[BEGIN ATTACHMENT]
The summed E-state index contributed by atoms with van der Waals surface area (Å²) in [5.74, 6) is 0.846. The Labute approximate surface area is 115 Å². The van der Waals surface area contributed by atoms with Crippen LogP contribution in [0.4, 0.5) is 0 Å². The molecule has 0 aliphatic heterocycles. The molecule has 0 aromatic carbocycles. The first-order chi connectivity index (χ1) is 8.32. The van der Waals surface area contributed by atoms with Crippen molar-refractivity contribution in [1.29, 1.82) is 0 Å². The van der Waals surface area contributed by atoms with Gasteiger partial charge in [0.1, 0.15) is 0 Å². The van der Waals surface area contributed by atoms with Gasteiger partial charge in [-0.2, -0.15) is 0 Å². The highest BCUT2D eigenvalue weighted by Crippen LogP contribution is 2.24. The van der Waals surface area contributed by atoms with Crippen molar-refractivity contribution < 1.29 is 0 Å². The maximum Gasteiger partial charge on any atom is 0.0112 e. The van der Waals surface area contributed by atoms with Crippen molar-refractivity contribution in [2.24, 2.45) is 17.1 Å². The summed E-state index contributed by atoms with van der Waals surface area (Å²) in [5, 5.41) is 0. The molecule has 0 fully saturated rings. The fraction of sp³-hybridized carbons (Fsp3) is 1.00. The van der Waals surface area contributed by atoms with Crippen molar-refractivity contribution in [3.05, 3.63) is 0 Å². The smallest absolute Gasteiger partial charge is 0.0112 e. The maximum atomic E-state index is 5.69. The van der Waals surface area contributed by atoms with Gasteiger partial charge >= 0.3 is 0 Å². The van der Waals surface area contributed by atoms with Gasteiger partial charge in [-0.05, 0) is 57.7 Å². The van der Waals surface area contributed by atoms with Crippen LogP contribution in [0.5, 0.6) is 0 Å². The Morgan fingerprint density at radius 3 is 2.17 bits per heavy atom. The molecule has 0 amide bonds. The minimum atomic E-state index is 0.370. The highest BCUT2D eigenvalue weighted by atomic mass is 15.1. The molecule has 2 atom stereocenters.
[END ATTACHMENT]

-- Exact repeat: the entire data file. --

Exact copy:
The summed E-state index contributed by atoms with van der Waals surface area (Å²) in [5.74, 6) is 0.846. The Labute approximate surface area is 115 Å². The van der Waals surface area contributed by atoms with Crippen LogP contribution in [0.4, 0.5) is 0 Å². The molecule has 0 aliphatic heterocycles. The molecule has 0 aromatic carbocycles. The first-order chi connectivity index (χ1) is 8.32. The van der Waals surface area contributed by atoms with Crippen molar-refractivity contribution in [1.29, 1.82) is 0 Å². The van der Waals surface area contributed by atoms with Gasteiger partial charge in [0.1, 0.15) is 0 Å². The van der Waals surface area contributed by atoms with Gasteiger partial charge in [-0.2, -0.15) is 0 Å². The highest BCUT2D eigenvalue weighted by Crippen LogP contribution is 2.24. The van der Waals surface area contributed by atoms with Crippen molar-refractivity contribution < 1.29 is 0 Å². The maximum Gasteiger partial charge on any atom is 0.0112 e. The van der Waals surface area contributed by atoms with Crippen molar-refractivity contribution in [2.24, 2.45) is 17.1 Å². The summed E-state index contributed by atoms with van der Waals surface area (Å²) in [5, 5.41) is 0. The molecule has 0 fully saturated rings. The fraction of sp³-hybridized carbons (Fsp3) is 1.00. The van der Waals surface area contributed by atoms with Crippen molar-refractivity contribution in [3.05, 3.63) is 0 Å². The smallest absolute Gasteiger partial charge is 0.0112 e. The maximum atomic E-state index is 5.69. The van der Waals surface area contributed by atoms with Gasteiger partial charge >= 0.3 is 0 Å². The van der Waals surface area contributed by atoms with Gasteiger partial charge in [-0.05, 0) is 57.7 Å². The van der Waals surface area contributed by atoms with Crippen LogP contribution in [0.5, 0.6) is 0 Å². The Morgan fingerprint density at radius 3 is 2.17 bits per heavy atom. The molecule has 0 amide bonds. The minimum atomic E-state index is 0.370. The highest BCUT2D eigenvalue weighted by atomic mass is 15.1. The molecule has 2 atom stereocenters.